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Lingering Smoke Smell From Fireplace / Dripping Bathroom Exhaust Fan / Should You Wrap Your AC Unit? / Condensation on Interior Windows

In Q&A on January 29, 2013 at 12:01 pm

Q:

I have a problem with the fireplace in my Bloomfield Hills home. I burn only man-made logs as do many of my friends but they do not experience the smell I am having. I keep the glass doors open when burning the log and clean out any remains after a day or so but still have a lingering smoke smell. I have used the chimney cleaning type log in attempts to correct this problem. What can I do?

A:

Numerous factors could be causing your problem. By the process of elimination I’ll attempt an answer.

Next time you use your fireplace leave a window in the room open slightly. If it stops smoking call Xavier Inc. at 734-462-1033 or www.equiliz-air.com. Jimmy has an inexpensive product that provides clean make-up air and to stop your problem.

If it still smells, have someone inspect the chimney cap and wash. That’s the top of the chimney where the yellow or orange colored flue liner comes through. If it is cracked (and they usually are) or not built properly, moisture cab get down in and around the flue causing a smoky, sour odor to linger for several days. Sound familiar?

Q:

I have a ventilation fan in my master bathroom that vents through the attic to a sidewall of the house. The problem is that during cold weather water drips from the fan onto the bathroom floor. I went into the attic to make sure the vent tube is not angled toward the ceiling and found a puddle of water collected inside the tubing.

A:

The fan is exhausting condensation. That moisture is condensing when it gets in the cold attic.

First and easiest step is to wrap the entire vent pipe with insulation. Wrap it with R-19 fiberglass. Do not wrap it real tight since fiberglass is most effective when fluffy with air pockets. You can secure it to the exhaust pipe using wire or duct tape.

If that does not solve the problem, relocate where your vent pipe is exiting the attic. Possibly the sidewall it is currently going to has the wind blowing the condensation backward.

Q:

I wrap my whole house air conditioner unit in the winter to protect it. My neighbor said you told him not to do that, why?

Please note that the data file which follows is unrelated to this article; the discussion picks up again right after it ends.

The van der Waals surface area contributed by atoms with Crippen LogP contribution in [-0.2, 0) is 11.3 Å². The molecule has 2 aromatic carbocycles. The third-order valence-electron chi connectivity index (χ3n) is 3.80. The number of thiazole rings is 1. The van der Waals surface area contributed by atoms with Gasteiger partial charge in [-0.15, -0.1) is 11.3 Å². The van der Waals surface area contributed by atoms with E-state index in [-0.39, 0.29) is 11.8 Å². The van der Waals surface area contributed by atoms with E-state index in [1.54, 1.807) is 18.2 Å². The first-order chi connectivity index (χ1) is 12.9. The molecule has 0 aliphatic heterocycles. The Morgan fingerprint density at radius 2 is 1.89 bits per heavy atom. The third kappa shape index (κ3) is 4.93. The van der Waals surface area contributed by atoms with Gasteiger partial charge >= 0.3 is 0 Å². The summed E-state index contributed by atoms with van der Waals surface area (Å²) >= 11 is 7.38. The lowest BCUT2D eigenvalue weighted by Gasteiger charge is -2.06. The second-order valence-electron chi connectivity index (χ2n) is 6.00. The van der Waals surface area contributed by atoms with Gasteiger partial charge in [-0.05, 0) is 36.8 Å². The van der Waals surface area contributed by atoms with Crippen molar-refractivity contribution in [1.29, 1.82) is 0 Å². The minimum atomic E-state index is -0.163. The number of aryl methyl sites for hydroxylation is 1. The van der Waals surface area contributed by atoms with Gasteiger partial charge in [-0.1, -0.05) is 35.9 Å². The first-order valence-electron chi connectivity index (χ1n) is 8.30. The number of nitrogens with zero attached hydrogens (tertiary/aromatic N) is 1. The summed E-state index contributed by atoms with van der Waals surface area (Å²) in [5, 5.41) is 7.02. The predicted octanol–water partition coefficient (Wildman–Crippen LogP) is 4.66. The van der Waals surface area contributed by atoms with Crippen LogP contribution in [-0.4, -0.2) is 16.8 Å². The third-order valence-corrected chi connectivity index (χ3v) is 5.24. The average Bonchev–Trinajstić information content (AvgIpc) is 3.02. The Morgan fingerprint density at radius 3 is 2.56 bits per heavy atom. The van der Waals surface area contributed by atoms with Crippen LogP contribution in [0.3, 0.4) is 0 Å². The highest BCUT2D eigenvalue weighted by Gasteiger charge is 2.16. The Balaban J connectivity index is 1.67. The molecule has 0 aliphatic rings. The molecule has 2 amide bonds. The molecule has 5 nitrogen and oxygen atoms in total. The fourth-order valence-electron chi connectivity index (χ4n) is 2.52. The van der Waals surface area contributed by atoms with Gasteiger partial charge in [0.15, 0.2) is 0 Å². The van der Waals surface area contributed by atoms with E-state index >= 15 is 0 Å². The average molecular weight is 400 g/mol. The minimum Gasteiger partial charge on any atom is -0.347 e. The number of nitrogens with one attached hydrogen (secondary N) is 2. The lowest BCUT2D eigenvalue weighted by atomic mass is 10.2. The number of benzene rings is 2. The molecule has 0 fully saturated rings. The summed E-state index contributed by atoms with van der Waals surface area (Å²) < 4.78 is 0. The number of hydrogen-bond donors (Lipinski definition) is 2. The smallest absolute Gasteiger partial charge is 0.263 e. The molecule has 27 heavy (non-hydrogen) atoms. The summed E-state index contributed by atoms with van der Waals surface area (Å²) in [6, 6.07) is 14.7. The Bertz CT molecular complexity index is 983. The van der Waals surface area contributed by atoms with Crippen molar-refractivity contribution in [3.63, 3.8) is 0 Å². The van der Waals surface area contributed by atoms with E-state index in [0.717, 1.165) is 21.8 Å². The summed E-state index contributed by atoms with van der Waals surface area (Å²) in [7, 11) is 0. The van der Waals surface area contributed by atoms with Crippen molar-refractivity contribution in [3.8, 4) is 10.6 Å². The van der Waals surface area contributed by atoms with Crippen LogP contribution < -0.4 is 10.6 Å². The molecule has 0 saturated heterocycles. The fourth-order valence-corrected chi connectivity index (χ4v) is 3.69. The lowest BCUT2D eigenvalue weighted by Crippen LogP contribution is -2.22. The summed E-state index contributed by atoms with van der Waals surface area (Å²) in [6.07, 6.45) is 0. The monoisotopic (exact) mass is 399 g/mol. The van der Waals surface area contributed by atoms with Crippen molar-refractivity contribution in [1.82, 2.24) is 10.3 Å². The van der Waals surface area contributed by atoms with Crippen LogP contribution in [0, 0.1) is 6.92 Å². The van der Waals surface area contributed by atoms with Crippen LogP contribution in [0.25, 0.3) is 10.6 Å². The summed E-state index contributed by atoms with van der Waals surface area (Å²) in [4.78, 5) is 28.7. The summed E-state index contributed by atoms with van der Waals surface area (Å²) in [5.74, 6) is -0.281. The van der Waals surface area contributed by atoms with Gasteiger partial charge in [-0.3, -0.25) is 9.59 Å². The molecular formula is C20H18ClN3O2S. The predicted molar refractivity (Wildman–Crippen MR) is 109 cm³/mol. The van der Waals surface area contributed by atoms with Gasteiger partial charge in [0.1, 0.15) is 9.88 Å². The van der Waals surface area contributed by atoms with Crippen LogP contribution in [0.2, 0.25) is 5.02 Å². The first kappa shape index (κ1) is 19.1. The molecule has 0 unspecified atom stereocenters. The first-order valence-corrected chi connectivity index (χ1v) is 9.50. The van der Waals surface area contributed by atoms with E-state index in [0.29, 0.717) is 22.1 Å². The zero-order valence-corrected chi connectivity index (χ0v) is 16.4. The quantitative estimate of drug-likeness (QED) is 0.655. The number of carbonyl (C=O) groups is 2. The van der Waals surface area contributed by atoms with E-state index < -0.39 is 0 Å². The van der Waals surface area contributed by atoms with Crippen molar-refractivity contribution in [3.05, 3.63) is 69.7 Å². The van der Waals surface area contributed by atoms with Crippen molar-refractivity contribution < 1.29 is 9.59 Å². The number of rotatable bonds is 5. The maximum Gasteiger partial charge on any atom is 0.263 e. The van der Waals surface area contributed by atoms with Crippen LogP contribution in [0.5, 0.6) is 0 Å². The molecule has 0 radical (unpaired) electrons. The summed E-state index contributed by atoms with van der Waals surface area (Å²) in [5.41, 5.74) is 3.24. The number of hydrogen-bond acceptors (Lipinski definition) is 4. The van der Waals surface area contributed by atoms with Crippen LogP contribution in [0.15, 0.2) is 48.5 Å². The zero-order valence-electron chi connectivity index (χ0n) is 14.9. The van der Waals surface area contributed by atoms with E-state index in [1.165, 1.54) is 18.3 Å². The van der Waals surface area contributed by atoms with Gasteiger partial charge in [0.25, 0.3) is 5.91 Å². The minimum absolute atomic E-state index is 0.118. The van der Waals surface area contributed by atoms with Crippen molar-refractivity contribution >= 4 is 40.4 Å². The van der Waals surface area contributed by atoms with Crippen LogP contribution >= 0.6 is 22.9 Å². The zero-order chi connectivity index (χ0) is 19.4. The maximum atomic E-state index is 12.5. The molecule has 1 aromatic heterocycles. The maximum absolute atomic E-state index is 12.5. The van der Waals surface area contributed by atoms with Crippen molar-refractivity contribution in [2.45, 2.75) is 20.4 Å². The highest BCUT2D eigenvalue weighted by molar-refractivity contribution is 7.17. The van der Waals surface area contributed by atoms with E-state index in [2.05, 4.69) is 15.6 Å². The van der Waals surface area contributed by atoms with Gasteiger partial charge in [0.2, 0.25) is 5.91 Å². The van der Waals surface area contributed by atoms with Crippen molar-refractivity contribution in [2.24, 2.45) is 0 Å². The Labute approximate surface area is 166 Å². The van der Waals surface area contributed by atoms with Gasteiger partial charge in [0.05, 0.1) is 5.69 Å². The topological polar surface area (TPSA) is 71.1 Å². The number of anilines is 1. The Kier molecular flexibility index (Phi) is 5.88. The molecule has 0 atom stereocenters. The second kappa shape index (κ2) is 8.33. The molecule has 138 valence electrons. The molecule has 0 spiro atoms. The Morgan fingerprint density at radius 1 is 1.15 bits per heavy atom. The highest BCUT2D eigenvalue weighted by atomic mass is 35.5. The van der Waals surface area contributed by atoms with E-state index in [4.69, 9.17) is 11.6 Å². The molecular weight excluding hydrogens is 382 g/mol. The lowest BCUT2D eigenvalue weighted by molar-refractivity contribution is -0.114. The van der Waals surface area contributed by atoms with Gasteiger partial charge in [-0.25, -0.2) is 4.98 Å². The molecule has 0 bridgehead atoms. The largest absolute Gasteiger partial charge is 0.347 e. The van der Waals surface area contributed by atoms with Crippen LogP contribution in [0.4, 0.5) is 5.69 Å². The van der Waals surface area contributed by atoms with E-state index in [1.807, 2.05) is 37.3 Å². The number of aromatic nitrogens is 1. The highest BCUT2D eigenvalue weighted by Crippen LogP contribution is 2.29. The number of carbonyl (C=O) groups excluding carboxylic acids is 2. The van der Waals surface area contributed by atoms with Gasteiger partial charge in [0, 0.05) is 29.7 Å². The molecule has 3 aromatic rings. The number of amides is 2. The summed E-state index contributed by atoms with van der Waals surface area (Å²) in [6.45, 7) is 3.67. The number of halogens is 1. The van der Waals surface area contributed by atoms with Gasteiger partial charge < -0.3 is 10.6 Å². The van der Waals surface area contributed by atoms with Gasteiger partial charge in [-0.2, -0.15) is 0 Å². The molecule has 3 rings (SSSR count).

A:

What are you protecting it from? The elements? It was built and designed to be outside in the snow, ice, rain and wind.

If you wrap it, the wind cannot circulate air and the unit will rust prematurely. More importantly, covering it will provide a nice nesting place for mice and chipmunks. To rodents, the red and black wires look like licorice and they gnaw on the wiring. Plus, you’ll have to clean out the fecal mess in the spring.

At the most, put a piece of plywood on the top of the unit and hold it in place with a couple bricks. That should keep it clean enough and protect it from falling icicles.

Q:

My windows have heavy condensation on them in the mornings. I have never experienced this before. My three-bedroom, 40-year old ranch is on a crawl space with no humidifier. All the windows have storms on them.

A:

Physics teaches us that hot goes to cold. That being said, warm moist air in your house collects on the coldest surfaces. In your case the windows. I expect you’ll find frost on the underside of your attic as well.

Since you don’t have a humidifier to add humidity, you need to ask yourself where is the moisture coming from?

Here are the most likely sources for your house:

  • The crawl space is culprit #1.
  • Do you have and use kitchen and bathroom exhaust fans? Are they vented to the attic?
  • How many plants do you have in your house? They need and release tremendous amounts of moisture.
  • Do you have any aquariums?

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